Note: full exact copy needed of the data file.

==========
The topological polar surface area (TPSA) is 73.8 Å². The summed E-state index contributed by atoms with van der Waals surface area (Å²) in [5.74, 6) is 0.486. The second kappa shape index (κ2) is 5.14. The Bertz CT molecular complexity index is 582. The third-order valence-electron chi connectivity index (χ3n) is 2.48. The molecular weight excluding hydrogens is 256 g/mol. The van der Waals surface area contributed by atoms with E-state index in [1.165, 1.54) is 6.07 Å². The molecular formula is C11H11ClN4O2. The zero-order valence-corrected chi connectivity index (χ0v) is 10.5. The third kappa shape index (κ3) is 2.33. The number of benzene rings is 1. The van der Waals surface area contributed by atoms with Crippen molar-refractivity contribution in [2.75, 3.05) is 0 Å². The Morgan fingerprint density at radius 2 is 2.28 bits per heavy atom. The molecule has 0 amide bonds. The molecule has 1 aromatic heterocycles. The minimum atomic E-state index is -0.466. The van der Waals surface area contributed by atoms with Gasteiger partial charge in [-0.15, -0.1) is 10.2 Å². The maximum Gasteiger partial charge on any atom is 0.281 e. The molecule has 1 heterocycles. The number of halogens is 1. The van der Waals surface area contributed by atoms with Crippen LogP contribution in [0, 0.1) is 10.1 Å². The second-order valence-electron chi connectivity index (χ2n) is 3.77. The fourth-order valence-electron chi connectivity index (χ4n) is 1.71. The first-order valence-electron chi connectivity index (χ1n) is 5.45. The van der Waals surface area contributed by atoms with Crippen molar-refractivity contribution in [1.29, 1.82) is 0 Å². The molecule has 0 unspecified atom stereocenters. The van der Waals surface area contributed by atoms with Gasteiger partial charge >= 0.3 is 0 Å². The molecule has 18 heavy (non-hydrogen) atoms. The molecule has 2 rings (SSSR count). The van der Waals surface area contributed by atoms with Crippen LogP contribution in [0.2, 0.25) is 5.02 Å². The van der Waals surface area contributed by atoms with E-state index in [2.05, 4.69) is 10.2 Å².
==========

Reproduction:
The topological polar surface area (TPSA) is 73.8 Å². The summed E-state index contributed by atoms with van der Waals surface area (Å²) in [5.74, 6) is 0.486. The second kappa shape index (κ2) is 5.14. The Bertz CT molecular complexity index is 582. The third-order valence-electron chi connectivity index (χ3n) is 2.48. The molecular weight excluding hydrogens is 256 g/mol. The van der Waals surface area contributed by atoms with E-state index in [1.165, 1.54) is 6.07 Å². The molecular formula is C11H11ClN4O2. The zero-order valence-corrected chi connectivity index (χ0v) is 10.5. The third kappa shape index (κ3) is 2.33. The number of benzene rings is 1. The van der Waals surface area contributed by atoms with Crippen molar-refractivity contribution in [2.75, 3.05) is 0 Å². The Morgan fingerprint density at radius 2 is 2.28 bits per heavy atom. The molecule has 0 amide bonds. The molecule has 1 aromatic heterocycles. The minimum atomic E-state index is -0.466. The van der Waals surface area contributed by atoms with Gasteiger partial charge in [-0.15, -0.1) is 10.2 Å². The maximum Gasteiger partial charge on any atom is 0.281 e. The molecule has 1 heterocycles. The number of halogens is 1. The van der Waals surface area contributed by atoms with Crippen LogP contribution in [0, 0.1) is 10.1 Å². The second-order valence-electron chi connectivity index (χ2n) is 3.77. The fourth-order valence-electron chi connectivity index (χ4n) is 1.71. The first-order valence-electron chi connectivity index (χ1n) is 5.45. The van der Waals surface area contributed by atoms with Crippen molar-refractivity contribution in [1.29, 1.82) is 0 Å². The molecule has 0 unspecified atom stereocenters. The van der Waals surface area contributed by atoms with Gasteiger partial charge >= 0.3 is 0 Å². The molecule has 18 heavy (non-hydrogen) atoms. The molecule has 2 rings (SSSR count). The van der Waals surface area contributed by atoms with Crippen LogP contribution in [0.2, 0.25) is 5.02 Å². The van der Waals surface area contributed by atoms with E-state index in [2.05, 4.69) is 10.2 Å².